Costumes gave 'Butterfly' star his biggest challenge

December 21, 1990|By Mike Giuliano

On stage at the Mechanic Theatre in David Henry Hwang's "M. Butterfly," the actor billed as A. Mapa is an alluringly feminine Chinese opera star, but backstage at the theater, the male actor named Alec Mapa wears blue jeans, eats hamburgers in his dressing room and talks like the young American guy he is.

"M. Butterfly" takes a look at how the Occident views the Orient in the stereotypical terms of the opera "Madam Butterfly." More specifically, it's based on a real-life incident in which a French diplomat in China (Philip Anglim) fell in love with the opera star Song Liling (Mr. Mapa) without realizing that she was a he. With so much deception and so much illusion in the air, it's not surprising to see how different Mr. Mapa looks in street clothes, sans makeup and costumes.

But, oh, those costumes. Before talking about himself, Mr. Mapa gives a guided tour of a rack full of gorgeous silk and satin kimonos. And then there is the elaborate headdress that makes Song Liling look like exotic royalty. His small hands flipping through the dresses, this slightly built actor says that "it's hard to be delicate moving on stage with so much to wear."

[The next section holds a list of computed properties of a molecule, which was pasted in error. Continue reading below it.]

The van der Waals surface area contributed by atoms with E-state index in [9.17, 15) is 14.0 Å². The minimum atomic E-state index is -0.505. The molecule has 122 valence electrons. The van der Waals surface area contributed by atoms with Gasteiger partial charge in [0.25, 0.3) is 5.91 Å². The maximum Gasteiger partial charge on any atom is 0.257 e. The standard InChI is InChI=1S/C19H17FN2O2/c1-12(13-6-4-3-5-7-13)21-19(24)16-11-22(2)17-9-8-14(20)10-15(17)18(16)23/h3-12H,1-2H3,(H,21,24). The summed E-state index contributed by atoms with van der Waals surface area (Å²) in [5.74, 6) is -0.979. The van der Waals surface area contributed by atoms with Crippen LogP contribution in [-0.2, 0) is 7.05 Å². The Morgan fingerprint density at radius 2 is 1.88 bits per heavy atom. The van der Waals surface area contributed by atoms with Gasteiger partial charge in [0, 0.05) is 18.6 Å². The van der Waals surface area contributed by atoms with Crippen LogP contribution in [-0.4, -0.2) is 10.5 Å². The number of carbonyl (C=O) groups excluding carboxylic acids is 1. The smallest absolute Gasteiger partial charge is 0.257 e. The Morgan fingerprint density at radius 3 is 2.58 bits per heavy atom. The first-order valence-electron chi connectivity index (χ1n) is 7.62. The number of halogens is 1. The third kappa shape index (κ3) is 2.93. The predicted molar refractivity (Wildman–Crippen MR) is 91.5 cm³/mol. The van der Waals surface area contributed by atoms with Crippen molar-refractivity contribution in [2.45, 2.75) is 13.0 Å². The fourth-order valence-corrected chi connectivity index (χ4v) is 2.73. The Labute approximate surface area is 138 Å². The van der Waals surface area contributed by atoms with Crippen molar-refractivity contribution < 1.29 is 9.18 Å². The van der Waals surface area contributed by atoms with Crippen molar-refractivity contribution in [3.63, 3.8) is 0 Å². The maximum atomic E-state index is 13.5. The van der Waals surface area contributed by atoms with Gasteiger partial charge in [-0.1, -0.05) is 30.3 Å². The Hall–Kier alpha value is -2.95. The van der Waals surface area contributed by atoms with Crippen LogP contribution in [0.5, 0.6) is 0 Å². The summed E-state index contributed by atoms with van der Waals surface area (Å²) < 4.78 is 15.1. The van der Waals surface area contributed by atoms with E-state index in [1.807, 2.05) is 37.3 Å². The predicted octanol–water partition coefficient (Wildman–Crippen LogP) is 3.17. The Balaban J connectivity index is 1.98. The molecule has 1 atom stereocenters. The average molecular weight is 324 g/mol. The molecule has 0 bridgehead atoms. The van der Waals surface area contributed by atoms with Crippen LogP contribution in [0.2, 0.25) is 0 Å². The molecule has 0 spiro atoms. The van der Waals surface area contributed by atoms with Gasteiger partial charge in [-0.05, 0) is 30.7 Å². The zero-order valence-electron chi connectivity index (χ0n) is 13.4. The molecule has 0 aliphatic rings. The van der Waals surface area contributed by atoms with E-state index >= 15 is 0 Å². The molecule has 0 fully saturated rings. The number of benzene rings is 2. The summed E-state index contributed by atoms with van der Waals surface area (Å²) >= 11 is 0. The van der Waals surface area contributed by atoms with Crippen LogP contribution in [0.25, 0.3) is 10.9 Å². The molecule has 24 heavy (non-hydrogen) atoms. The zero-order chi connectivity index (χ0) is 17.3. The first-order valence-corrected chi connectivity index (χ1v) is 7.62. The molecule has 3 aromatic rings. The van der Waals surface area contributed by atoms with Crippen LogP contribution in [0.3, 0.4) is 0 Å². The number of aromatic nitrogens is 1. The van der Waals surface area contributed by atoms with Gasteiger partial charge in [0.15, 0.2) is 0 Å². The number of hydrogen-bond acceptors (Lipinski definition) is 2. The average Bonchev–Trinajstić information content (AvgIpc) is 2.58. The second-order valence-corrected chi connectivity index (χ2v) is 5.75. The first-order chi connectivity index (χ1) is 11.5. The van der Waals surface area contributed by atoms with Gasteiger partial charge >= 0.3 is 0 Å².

To pose the delicate question, though. In preparing for the role, was it tough making the gender transformation?

"I wish it were a bigger deal than it was playing a woman. But I have the right cheekbones to play a woman, and I also have the voice training for it.

"Of course, at first, there were certain logistics to moving in my costume that took time to learn. It's like learning how to drive. You're clumsy at first. The important thing has always been that it must look like a real person. Anybody can put on a dress, but there must be something behind it. Otherwise, it's just a drag show."

Far from being a mere theatrical gimmick, Song Liling comes out of a Chinese operatic tradition of male actors embodying female roles, because as Mr. Mapa explains: "The reasoning was that only a man knows how a woman is supposed to act. It is a man's version of what he wants a woman to be."

Mr. Mapa has been dressing up as Song Liling since graduating from New York University. He understudied B. D. Wong as Song Liling in the original Broadway production, which won the 1988 Tony Award for best play, assumed the role himself on Broadway for nearly a year, and is now on a yearlong tour. For the young actor, it has all been a fast ride to Broadway experience and the touring life.

And this fast ride has made him more aware of how his own Asian heritage strikes some of his fellow Americans.

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